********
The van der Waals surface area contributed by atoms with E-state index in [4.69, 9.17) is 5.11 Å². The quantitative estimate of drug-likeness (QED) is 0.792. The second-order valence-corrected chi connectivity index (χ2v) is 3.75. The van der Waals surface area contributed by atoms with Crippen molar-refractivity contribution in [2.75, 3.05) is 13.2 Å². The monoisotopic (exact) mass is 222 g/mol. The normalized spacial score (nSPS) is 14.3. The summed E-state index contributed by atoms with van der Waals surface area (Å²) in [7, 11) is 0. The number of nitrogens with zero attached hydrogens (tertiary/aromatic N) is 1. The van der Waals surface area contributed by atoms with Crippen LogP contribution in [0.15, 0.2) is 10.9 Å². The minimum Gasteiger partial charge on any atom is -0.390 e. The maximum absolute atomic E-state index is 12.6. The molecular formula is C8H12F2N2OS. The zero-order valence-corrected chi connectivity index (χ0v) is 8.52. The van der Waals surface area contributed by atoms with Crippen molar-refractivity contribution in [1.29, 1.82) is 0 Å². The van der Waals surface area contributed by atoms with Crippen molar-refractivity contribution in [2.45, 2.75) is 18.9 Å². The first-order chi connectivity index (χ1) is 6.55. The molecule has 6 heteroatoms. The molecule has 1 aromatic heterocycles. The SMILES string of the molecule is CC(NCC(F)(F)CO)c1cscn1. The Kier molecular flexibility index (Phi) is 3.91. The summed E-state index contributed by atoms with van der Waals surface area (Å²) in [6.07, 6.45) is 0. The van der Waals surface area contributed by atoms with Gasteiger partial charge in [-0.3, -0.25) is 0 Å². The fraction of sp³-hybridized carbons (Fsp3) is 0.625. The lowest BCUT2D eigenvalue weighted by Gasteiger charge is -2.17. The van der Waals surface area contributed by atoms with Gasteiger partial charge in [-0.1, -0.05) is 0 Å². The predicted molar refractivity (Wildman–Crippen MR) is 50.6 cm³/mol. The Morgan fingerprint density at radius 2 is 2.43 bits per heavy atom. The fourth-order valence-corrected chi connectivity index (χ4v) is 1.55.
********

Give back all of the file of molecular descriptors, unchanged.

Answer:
The van der Waals surface area contributed by atoms with E-state index in [4.69, 9.17) is 5.11 Å². The quantitative estimate of drug-likeness (QED) is 0.792. The second-order valence-corrected chi connectivity index (χ2v) is 3.75. The van der Waals surface area contributed by atoms with Crippen molar-refractivity contribution in [2.75, 3.05) is 13.2 Å². The monoisotopic (exact) mass is 222 g/mol. The normalized spacial score (nSPS) is 14.3. The summed E-state index contributed by atoms with van der Waals surface area (Å²) in [7, 11) is 0. The number of nitrogens with zero attached hydrogens (tertiary/aromatic N) is 1. The van der Waals surface area contributed by atoms with Crippen LogP contribution in [0.15, 0.2) is 10.9 Å². The minimum Gasteiger partial charge on any atom is -0.390 e. The maximum absolute atomic E-state index is 12.6. The molecular formula is C8H12F2N2OS. The zero-order valence-corrected chi connectivity index (χ0v) is 8.52. The van der Waals surface area contributed by atoms with Crippen molar-refractivity contribution in [1.29, 1.82) is 0 Å². The van der Waals surface area contributed by atoms with Crippen molar-refractivity contribution in [2.45, 2.75) is 18.9 Å². The first-order chi connectivity index (χ1) is 6.55. The molecule has 6 heteroatoms. The molecule has 1 aromatic heterocycles. The SMILES string of the molecule is CC(NCC(F)(F)CO)c1cscn1. The Kier molecular flexibility index (Phi) is 3.91. The summed E-state index contributed by atoms with van der Waals surface area (Å²) in [6.07, 6.45) is 0. The van der Waals surface area contributed by atoms with Gasteiger partial charge in [-0.3, -0.25) is 0 Å². The fraction of sp³-hybridized carbons (Fsp3) is 0.625. The lowest BCUT2D eigenvalue weighted by Gasteiger charge is -2.17. The van der Waals surface area contributed by atoms with Gasteiger partial charge in [-0.1, -0.05) is 0 Å². The predicted molar refractivity (Wildman–Crippen MR) is 50.6 cm³/mol. The Morgan fingerprint density at radius 2 is 2.43 bits per heavy atom. The fourth-order valence-corrected chi connectivity index (χ4v) is 1.55.